My Child Fell Down…Now What?

It’s pretty much a fact of life: kids fall. From the tumbles taken by babies learning to walk, to teens falling while playing sports, falls happen. But, what about when your baby or child falls from high up, or hits their head, or gets scrapes and cuts, or is in pain after a fall? In this blog we’d like to cover the things you should do whenever your child has a bad fall, so that next time one happens you know what to do. So, whether you have a baby or a teen, read on for some tips on what to do if your child falls.


First assessments

As we said above, falling is a fact of life for kids. So, take your child’s lead. If your toddler fell down while trying to run, but gets right back up again and walks away, odds are very good that they’re fine. But, if your child is crying, or is not getting back up after a fall and looks like they’re in pain, it’s time for an assessment. After comforting your child (and remaining calm, they can sense if you’re scared which may make a child get more nervous themselves!), ask where it hurts, especially if you didn’t see the fall, so you can know where the point of impact was. Check for any cuts or scrapes. Bruises may be present but often develop later. If your child has hit their head, a bump may develop, especially on the forehead. In most cases there is no need to be alarmed.


Basic first aid

If your child has any bumps or bruises, an ice pack is a good idea both for some pain relief and to avoid swelling. Never place an ice pack directly on your child’s skin; instead, place a towel or other piece of cloth between the ice pack and your child. If your child has any scrapes or cuts from the fall, wash your hands, then wash the injury with cool or warm water to wash away any dirt or debris, and place a bandaid over the injury.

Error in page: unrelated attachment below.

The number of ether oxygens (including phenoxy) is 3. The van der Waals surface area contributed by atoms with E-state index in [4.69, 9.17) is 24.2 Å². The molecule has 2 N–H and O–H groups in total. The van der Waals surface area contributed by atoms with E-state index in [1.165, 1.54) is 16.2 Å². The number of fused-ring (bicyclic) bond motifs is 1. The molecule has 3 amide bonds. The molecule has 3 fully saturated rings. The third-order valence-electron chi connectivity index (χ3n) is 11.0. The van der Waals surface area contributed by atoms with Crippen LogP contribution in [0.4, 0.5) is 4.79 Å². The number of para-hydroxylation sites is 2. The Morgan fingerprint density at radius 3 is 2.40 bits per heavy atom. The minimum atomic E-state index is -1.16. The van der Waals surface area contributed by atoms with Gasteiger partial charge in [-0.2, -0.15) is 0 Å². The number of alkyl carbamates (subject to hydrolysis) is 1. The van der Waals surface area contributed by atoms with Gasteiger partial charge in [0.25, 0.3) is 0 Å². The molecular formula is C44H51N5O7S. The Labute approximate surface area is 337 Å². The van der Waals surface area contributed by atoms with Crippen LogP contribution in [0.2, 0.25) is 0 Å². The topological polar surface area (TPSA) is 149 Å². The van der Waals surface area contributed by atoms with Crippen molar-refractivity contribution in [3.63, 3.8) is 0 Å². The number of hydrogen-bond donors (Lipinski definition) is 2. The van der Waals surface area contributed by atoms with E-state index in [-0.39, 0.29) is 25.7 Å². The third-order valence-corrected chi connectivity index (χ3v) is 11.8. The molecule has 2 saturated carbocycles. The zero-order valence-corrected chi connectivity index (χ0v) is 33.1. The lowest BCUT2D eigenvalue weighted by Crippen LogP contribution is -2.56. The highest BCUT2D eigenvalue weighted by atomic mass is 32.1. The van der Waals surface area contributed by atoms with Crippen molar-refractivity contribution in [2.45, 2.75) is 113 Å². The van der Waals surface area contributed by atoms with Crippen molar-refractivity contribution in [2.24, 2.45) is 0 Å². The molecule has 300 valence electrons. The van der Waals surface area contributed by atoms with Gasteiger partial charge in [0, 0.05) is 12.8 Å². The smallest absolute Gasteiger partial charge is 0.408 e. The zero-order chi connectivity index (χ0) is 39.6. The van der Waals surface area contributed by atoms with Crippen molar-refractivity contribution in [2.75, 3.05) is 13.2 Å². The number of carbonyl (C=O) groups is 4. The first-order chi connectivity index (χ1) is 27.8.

Beyond basic first aid: when to see a doctor

If your child has hit their head and is vomiting, or showing other signs of a concussion, such as loss of consciousness or mild lethargy, a trip to the doctor or urgent care is in order. Extreme lethargy, or not being able to be woken up after sleep, multiple episodes of vomiting, or other neurologic deficits (like slurred speech, weakness on one side of the body, or seizures), a thorough assessment in an ER is warranted.   If your child has a hard time walking because of direct injury to a leg, ankle, or foot, he or she may have sustained a sprain or a broken bone. An x-ray is often needed to determine what’s going on. A fall from more than 4 feet off the ground also warrants a doctor’s assessment. Finally, if your child has a laceration or their bleeding won’t stop after about 10-15 minutes, bring them in to get checked out.


Knowing what to do if your child falls is an important part of parenting. We understand that falls can be scary for both parent and child alike. Hopefully, with these tips you’ll feel more prepared the next time your child falls.  But, remember, you can always reach out to your pediatrician or local pediatric urgent care for advice and guidance.